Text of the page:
EAR 324 Phono Stage Reviewed

EAR 324 Phono Stage Reviewed

Tim de Paravicini's EAR 324 phono stage represents a more full-featured approach to a stand-alone phono preamp than his 834P. Its low-noise wide bandwidth design uses multi-stage passive filtering and accepts either moving coil or moving magnet cartridges.

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Partial though I am to Tim de Paravicini's down'n'dirty 834P phono stage, the paucity of features limits its usefulness as a reviewer's reference. Despite the simplicity, this budget valve phono stage - I reviewed it some years ago at £399 - has never left my system, and it's been a dependable fall-back for all of those line-level-only pre-amps and integrateds that have taken over since the dawn of CD. But the 834P is a workhorse with only a choice of moving magnet or moving coil cartridge, with no adjustment save for gain. And so it was high time I sought out a more flexible device.

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Eschewing the new generation of megabucks phono pre-amps (though I am soon to review the Manley Steelhead), I was quite taken with the notion of an all-singing, all-dancing EAR-Yoshino, even if it meant going solid-state. Then again, I've never had as much of a problem with solid-state phono stages as with solid-state pre-amps. EAR-Yoshino's EAR 324 looked like just the ticket, especially as it was bursting with adjustments - a must if you're a chronic cartridge changer or habitual tweaker, and whether a reviewer or not.

So full is the 324's 12.7x4in front panel that you're forgiven for mistaking the unit for a full-function pre-amp; as it's also a foot deep counting the knobs and rear panel fittings, and it weighs 11lb, the mistake is understandable. There's a lot of metal here, including a brushed front plate 3/8in thick, all-metal knobs and no-compromise fittings at the back. The weight is also attributable to the high components count, overkill power supply and superior-quality switches. While there are certain crude details that prevent this for being mistaken for, say, something made by Nagra ('impeadance' isn't the way I'd spell it), those who like their hardware 'substantial' will love it even before they switch it on.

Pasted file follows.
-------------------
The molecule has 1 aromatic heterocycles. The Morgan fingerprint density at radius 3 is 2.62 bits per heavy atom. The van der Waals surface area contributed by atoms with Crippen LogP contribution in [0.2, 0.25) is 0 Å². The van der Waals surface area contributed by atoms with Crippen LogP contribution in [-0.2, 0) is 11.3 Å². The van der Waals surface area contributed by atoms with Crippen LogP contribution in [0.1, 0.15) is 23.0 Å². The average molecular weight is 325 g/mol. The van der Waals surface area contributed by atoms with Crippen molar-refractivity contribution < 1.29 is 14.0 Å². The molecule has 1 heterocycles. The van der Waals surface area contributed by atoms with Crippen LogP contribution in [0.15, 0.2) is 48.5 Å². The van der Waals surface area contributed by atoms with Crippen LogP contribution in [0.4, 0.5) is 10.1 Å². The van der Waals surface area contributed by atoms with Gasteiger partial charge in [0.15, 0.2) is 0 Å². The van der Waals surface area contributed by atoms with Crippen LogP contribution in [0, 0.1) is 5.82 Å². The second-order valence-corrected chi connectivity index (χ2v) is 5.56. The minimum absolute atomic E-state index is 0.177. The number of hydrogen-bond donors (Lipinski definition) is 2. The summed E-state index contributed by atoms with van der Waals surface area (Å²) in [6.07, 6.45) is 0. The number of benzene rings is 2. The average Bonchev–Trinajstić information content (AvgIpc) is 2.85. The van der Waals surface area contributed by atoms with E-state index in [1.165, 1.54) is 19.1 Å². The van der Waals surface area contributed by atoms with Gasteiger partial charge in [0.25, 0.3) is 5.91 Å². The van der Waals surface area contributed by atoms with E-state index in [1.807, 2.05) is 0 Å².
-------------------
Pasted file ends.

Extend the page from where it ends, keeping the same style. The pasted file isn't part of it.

Tim derived the EAR 324 from the phono section of the Paravicini 312 Control Centre preamplifier, launched in 2000; that product was notable for being the first all-transistor EAR/Yoshino model. It employed extensive use of transformer coupling and Tim's personal take on solid-state circuitry, and it was also noteworthy for NOT being a hair-shirt, minimalist design - hence the inspiration for the 324.

As Tim states, 'The 324 borrows extensively from the circuits used within the 312, but is a more specialised product intended to offer the ultimate in quality and versatility, and exclusively for the vinyl enthusiast. Its sole task is to amplify the millivolt-level signal from a phono cartridge to line level, so that it can be treated the same way as the signal from a CD player, tuner or tape recorder.'

Tim, whose own versatility includes world-renowned expertise in such diverse specialty fields as hot-rodding mixing desks and LP cutting heads, the restoration and tweaking of valve tape recorders and piloting small aircraft, notes unashamedly that, 'The unique requirements of phono amplification - very small signal levels, plus the RIAA equalisation required, plus the desirability of loading the cartridge correctly - make designing an amplifier for the task one of the most demanding jobs in electronics.' But Tim loves vinyl as much as he adores open-reel tape, so he rose to the challenge.